Gish Jen on How Her Family’s Love for Baseball Inspired Her Latest Novel
In Conversation with Mitchell Kaplan on The Literary Life Podcast
In this episode of The Literary Life with Mitchell Kaplan, Gish Jen joins Mitchell to discuss her latest book, The Resisters, out now from Knopf. Jen talks about growing up as the daughter of Chinese immigrants, her Ivy League education, life as a writer, and how becoming an empty nester gave her the space to research and write her novel.
From the episode:
Mitchell Kaplan: Where did baseball come from?
Gish Jen: Well, interestingly, I myself am not really that much of a baseball fan, but I do come from a baseball crazy family. My parents are Chinese immigrants, and, like many immigrants, I was born in New York. But my parents are from the Shanghai area, and like many immigrants they first performed being American by going to ballgames. Right. So they would go to a ballgame, and you have a hot dog and you feel like you’re now part of the fabric of society. My mother became an absolutely avid Yankees fan.
Mitchell Kaplan: You’re kidding?
Gish Jen: No.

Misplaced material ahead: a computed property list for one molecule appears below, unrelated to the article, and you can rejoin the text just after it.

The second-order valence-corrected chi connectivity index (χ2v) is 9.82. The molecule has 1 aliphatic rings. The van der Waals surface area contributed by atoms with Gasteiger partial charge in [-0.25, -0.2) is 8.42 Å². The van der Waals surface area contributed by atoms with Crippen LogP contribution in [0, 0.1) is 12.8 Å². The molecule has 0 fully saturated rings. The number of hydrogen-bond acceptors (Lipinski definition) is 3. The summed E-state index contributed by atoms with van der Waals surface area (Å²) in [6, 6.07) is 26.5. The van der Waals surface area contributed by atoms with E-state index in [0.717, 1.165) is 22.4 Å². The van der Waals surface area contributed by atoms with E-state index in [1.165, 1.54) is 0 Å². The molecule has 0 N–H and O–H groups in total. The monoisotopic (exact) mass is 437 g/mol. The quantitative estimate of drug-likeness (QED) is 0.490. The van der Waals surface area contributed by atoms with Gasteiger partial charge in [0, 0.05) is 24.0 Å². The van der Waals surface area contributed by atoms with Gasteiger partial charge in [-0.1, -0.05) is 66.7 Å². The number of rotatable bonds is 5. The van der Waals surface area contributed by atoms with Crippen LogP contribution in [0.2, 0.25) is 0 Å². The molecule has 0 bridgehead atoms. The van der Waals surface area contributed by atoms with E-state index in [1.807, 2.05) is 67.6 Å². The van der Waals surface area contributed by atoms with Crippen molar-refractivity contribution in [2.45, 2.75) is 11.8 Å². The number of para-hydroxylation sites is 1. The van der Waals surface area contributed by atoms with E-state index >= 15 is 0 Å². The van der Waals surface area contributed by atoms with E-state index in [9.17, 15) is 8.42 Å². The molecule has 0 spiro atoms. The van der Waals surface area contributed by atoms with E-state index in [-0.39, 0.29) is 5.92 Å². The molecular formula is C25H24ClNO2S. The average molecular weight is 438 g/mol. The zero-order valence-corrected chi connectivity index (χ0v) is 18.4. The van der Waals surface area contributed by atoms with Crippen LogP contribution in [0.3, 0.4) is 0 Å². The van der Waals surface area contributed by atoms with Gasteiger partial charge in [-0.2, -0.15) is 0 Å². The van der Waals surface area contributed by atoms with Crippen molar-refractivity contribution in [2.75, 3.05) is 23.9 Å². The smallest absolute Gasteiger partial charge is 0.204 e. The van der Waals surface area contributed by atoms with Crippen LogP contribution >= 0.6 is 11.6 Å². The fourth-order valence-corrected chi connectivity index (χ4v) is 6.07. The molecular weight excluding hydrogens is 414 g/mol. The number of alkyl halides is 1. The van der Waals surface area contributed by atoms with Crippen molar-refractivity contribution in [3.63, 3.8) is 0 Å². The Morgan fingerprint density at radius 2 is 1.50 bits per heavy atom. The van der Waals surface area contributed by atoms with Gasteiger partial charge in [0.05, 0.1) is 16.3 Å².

Mitchell Kaplan: And you lived in Boston?
Gish Jen: That was a big thing when part of the family became Sox fans. That was a big deal. So I grew up in this family that weirdly had this incredible attachment to baseball, and I think a very visceral understanding that baseball was America. My mother’s attachment to baseball was such that a couple of summers ago—she’s in her 90s—she was in septic shock. She was very, very sick. She was comatose. She was not responding. We all rushed to her sick bed thinking, was it actually the end? Priest had been called in for last rites. As everybody is gathering in New York, my brother leans over my mother and he’s trying to get her to respond. And what does he say? He says the Yankees are in a slump. He says the Red Sox are eating their lunch. And my mother, her eyes open up and without missing a beat, she says that Aaron Boone should be fired.
Gish Jen is the author of four previous novels, a story collection, and two works of nonfiction, the latest of which was The Girl at the Baggage Claim: Explaining the East-West Culture Gap. Her honors include the Lannan Literary Award for fiction and the Mildred and Harold Strauss Living Award from the American Academy of Arts and Sciences. She teaches from time to time in China, and otherwise lives with her husband and two children in Cambridge, Massachusetts.